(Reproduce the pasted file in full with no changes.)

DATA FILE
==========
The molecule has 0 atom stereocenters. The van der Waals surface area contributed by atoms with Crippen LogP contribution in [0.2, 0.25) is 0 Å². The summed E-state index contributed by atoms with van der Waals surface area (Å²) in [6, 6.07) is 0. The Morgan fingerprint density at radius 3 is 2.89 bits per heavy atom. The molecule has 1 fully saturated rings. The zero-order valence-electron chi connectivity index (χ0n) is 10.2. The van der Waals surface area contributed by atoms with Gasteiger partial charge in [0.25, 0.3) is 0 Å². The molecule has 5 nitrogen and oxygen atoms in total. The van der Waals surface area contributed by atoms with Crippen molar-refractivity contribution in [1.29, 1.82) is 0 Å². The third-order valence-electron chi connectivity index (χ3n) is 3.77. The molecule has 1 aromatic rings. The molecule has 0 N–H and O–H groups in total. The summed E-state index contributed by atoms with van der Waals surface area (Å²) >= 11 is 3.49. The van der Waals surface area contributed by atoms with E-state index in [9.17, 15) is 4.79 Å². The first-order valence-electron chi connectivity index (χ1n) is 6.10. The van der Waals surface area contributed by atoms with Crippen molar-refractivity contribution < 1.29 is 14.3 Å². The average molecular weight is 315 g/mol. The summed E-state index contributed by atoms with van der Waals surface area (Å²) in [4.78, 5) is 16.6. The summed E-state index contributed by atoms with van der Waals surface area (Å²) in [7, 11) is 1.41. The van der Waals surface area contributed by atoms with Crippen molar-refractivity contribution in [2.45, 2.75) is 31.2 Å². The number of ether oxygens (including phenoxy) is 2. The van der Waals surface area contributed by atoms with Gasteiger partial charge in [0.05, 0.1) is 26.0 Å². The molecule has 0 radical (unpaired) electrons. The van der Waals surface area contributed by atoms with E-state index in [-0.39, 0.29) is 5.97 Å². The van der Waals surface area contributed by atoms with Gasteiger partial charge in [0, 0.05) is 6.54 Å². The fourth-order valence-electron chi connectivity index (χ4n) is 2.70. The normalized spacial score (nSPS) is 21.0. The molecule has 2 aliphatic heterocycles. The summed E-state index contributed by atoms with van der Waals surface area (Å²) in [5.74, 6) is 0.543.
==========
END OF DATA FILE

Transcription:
The molecule has 0 atom stereocenters. The van der Waals surface area contributed by atoms with Crippen LogP contribution in [0.2, 0.25) is 0 Å². The summed E-state index contributed by atoms with van der Waals surface area (Å²) in [6, 6.07) is 0. The Morgan fingerprint density at radius 3 is 2.89 bits per heavy atom. The molecule has 1 fully saturated rings. The zero-order valence-electron chi connectivity index (χ0n) is 10.2. The van der Waals surface area contributed by atoms with Gasteiger partial charge in [0.25, 0.3) is 0 Å². The molecule has 5 nitrogen and oxygen atoms in total. The van der Waals surface area contributed by atoms with Crippen molar-refractivity contribution in [1.29, 1.82) is 0 Å². The third-order valence-electron chi connectivity index (χ3n) is 3.77. The molecule has 1 aromatic rings. The molecule has 0 N–H and O–H groups in total. The summed E-state index contributed by atoms with van der Waals surface area (Å²) >= 11 is 3.49. The van der Waals surface area contributed by atoms with E-state index in [9.17, 15) is 4.79 Å². The first-order valence-electron chi connectivity index (χ1n) is 6.10. The van der Waals surface area contributed by atoms with Crippen molar-refractivity contribution < 1.29 is 14.3 Å². The average molecular weight is 315 g/mol. The summed E-state index contributed by atoms with van der Waals surface area (Å²) in [4.78, 5) is 16.6. The summed E-state index contributed by atoms with van der Waals surface area (Å²) in [7, 11) is 1.41. The van der Waals surface area contributed by atoms with Crippen molar-refractivity contribution in [2.45, 2.75) is 31.2 Å². The number of ether oxygens (including phenoxy) is 2. The van der Waals surface area contributed by atoms with Gasteiger partial charge in [0.05, 0.1) is 26.0 Å². The molecule has 0 radical (unpaired) electrons. The van der Waals surface area contributed by atoms with E-state index in [-0.39, 0.29) is 5.97 Å². The van der Waals surface area contributed by atoms with Gasteiger partial charge in [0, 0.05) is 6.54 Å². The fourth-order valence-electron chi connectivity index (χ4n) is 2.70. The normalized spacial score (nSPS) is 21.0. The molecule has 2 aliphatic heterocycles. The summed E-state index contributed by atoms with van der Waals surface area (Å²) in [5.74, 6) is 0.543.